• School policies and practices should be reviewed for discriminatory language and action taken to eliminate such language and policies.
  • Develop political action committees and support legislators who actively support the diverse population in our state and nation.
  • Formulate programs and activities to ensure that all school personnel are culturally sensitive through culturally specific inservice training; assessment and modification of inservice training; and inclusion of cultural sensitivity as part of teacher administrator performance evaluations.
  • Use available valid research on cultural sensitivity and apply it effectively in schools.
  • Develop and implement policies that:
    1. Require public office holders to demonstrate sensitivity to the acceptance of diverse cultures.
    2. Require local boards of education to develop policies designed to increase and maintain appropriate role models for children of color in schools.
    3. Lead toward implementation of effective processes for hiring and retaining people of color.
    4. Provide rewards and incentives to organizations and educational institutions exhibiting a high level of sensitivity to multicultural issues.
    5. Require the implementation of procedures for monitoring hiring and retention practices.
    6. Provide increased opportunities for people of color to participate in he decision making process.
    7. Enforce sanctions against institutions and organizations that perpetrate actions and behaviors that denigrate others.
  • To eliminate racism in educational institutions:
    1. State and federal government agencies must devote funding specifically earmarked for scholarship that seeks factual and unbiased research focused on inclusion of all people and their contributions in curriculum.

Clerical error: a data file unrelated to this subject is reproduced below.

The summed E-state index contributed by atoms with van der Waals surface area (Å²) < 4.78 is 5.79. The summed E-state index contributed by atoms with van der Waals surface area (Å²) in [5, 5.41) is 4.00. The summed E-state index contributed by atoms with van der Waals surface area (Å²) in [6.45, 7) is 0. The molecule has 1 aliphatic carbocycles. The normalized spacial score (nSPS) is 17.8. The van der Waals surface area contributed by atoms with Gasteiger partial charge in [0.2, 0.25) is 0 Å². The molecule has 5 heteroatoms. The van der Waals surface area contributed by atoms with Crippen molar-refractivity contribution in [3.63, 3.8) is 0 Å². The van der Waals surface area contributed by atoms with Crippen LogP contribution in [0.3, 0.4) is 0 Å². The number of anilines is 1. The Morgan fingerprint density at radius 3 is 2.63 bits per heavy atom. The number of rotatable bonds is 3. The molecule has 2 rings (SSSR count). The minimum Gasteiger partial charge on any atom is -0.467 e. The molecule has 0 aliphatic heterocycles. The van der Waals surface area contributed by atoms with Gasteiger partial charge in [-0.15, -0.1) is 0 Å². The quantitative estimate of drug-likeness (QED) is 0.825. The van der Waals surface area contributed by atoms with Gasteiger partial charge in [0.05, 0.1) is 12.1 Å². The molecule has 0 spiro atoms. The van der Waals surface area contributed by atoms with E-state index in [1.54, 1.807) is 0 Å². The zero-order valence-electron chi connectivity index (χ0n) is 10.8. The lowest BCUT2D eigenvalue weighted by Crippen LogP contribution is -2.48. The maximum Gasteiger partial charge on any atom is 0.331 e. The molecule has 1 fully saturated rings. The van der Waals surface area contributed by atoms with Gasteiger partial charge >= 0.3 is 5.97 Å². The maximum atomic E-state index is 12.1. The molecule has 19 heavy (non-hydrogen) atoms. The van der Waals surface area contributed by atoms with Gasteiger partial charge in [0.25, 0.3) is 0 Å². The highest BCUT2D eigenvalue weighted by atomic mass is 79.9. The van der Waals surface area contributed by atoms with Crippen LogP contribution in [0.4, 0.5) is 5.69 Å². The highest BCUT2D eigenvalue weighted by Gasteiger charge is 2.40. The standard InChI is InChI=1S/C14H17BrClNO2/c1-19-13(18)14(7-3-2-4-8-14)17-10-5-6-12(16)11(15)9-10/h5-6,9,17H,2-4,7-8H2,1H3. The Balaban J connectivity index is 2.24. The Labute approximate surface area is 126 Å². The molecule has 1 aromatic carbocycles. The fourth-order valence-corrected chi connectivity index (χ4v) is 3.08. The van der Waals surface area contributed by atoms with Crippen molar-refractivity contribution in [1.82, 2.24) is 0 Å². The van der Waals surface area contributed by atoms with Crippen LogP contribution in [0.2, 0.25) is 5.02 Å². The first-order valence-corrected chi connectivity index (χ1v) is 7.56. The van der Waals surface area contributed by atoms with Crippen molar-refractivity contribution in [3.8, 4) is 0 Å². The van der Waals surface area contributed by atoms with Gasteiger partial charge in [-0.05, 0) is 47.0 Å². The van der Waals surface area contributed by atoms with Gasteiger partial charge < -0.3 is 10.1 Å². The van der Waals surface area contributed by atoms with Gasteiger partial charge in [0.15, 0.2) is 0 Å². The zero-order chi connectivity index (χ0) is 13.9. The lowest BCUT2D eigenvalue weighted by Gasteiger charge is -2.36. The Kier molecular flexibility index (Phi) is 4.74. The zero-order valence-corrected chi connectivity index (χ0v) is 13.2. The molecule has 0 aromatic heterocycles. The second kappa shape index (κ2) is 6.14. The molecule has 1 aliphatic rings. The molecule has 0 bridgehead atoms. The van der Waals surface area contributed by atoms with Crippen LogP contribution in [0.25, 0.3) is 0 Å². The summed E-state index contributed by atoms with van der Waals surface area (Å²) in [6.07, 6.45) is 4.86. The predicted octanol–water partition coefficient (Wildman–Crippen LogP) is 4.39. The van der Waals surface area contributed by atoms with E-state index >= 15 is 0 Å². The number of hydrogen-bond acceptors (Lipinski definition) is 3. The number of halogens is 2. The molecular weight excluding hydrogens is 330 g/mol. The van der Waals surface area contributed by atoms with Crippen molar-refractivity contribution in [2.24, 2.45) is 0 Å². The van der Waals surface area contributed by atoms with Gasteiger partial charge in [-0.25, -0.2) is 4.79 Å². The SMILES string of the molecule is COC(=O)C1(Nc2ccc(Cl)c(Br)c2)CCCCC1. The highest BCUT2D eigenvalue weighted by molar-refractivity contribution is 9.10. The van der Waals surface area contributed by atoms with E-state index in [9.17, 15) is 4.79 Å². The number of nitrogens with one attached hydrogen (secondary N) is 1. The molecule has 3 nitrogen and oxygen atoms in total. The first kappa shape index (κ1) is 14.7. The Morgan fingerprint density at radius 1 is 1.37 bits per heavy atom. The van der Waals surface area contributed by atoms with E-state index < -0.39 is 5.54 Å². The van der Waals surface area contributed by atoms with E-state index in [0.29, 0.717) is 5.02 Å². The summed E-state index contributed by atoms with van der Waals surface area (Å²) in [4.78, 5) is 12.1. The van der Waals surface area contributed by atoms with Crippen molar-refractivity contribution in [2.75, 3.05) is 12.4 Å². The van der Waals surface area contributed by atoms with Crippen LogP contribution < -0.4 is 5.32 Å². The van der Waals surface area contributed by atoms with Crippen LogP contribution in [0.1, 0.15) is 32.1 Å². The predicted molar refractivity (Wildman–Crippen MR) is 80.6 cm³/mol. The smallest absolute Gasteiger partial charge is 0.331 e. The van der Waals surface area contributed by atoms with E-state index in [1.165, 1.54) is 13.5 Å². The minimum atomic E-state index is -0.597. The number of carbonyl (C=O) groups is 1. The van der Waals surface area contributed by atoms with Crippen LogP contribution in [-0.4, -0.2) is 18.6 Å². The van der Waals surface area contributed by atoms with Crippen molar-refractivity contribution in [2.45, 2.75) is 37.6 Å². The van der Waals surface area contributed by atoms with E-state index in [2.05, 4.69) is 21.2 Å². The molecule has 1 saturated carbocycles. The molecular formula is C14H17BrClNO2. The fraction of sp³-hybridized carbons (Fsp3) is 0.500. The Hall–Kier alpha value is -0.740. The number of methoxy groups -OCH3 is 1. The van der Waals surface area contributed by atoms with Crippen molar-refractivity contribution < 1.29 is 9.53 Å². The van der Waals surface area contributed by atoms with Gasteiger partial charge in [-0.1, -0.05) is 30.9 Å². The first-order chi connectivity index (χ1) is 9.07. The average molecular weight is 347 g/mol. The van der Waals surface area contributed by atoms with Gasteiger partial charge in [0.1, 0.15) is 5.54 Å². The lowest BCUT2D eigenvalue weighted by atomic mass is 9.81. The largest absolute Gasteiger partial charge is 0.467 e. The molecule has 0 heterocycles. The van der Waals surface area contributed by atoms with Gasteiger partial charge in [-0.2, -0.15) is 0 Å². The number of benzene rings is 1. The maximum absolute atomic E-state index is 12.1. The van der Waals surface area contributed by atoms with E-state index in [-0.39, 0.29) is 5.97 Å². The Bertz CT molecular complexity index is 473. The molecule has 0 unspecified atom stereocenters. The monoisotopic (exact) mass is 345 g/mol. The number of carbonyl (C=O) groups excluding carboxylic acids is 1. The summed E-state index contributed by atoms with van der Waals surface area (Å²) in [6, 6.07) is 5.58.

2. It is the responsibility of the university community to join together for the reexamination and rewrite of an inclusive historical review of man's evolution.
    3. State governments must mandate that school districts utilize the "new" curriculum and provide incentives for early adoption and penalties for schools or agencies slow to address a curriculum focused on inclusion.
    4. Funds must be used to encourage institutions of higher education to reconstruct teacher education programs.
    5. School districts must develop a perspective that guards against distortion of the contributions made by various ethnic groups and the invisibility of people of color in education.
  • Help children understand and use mentors as necessary throughout their careers. 
  • Build a network of support and mentors in schools and communities for both students and minority teachers. 
  • Improve teacher and administrative inservice and staff development programs that adequately address curriculum needs and concerns of people of color.